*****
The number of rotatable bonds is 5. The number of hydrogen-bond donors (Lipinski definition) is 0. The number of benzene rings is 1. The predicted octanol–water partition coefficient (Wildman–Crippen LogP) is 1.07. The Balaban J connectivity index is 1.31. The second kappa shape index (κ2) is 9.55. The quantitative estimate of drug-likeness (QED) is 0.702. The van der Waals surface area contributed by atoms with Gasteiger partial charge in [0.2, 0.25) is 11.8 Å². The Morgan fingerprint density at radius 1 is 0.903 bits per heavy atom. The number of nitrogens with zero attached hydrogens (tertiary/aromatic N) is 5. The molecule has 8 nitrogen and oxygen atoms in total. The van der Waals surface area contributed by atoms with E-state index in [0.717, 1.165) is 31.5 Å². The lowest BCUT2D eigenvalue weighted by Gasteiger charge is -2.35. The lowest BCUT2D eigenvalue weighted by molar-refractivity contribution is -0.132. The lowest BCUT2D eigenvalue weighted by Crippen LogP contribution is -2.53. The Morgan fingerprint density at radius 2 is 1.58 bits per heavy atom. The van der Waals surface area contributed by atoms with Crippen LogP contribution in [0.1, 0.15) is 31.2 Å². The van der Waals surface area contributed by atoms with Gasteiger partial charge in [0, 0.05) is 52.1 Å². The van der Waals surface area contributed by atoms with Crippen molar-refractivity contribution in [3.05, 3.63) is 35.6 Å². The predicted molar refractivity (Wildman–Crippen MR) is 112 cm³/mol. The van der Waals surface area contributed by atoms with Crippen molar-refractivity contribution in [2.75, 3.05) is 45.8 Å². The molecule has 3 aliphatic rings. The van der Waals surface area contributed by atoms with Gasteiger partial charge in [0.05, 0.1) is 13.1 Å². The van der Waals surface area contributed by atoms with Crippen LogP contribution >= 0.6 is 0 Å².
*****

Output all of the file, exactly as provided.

The number of rotatable bonds is 5. The number of hydrogen-bond donors (Lipinski definition) is 0. The number of benzene rings is 1. The predicted octanol–water partition coefficient (Wildman–Crippen LogP) is 1.07. The Balaban J connectivity index is 1.31. The second kappa shape index (κ2) is 9.55. The quantitative estimate of drug-likeness (QED) is 0.702. The van der Waals surface area contributed by atoms with Gasteiger partial charge in [0.2, 0.25) is 11.8 Å². The Morgan fingerprint density at radius 1 is 0.903 bits per heavy atom. The number of nitrogens with zero attached hydrogens (tertiary/aromatic N) is 5. The molecule has 8 nitrogen and oxygen atoms in total. The van der Waals surface area contributed by atoms with E-state index in [0.717, 1.165) is 31.5 Å². The lowest BCUT2D eigenvalue weighted by Gasteiger charge is -2.35. The lowest BCUT2D eigenvalue weighted by molar-refractivity contribution is -0.132. The lowest BCUT2D eigenvalue weighted by Crippen LogP contribution is -2.53. The Morgan fingerprint density at radius 2 is 1.58 bits per heavy atom. The van der Waals surface area contributed by atoms with Crippen LogP contribution in [0.1, 0.15) is 31.2 Å². The van der Waals surface area contributed by atoms with Gasteiger partial charge in [0, 0.05) is 52.1 Å². The van der Waals surface area contributed by atoms with Crippen molar-refractivity contribution in [3.05, 3.63) is 35.6 Å². The predicted molar refractivity (Wildman–Crippen MR) is 112 cm³/mol. The van der Waals surface area contributed by atoms with Crippen molar-refractivity contribution in [2.75, 3.05) is 45.8 Å². The molecule has 3 aliphatic rings. The van der Waals surface area contributed by atoms with Gasteiger partial charge in [0.05, 0.1) is 13.1 Å². The van der Waals surface area contributed by atoms with Crippen LogP contribution >= 0.6 is 0 Å².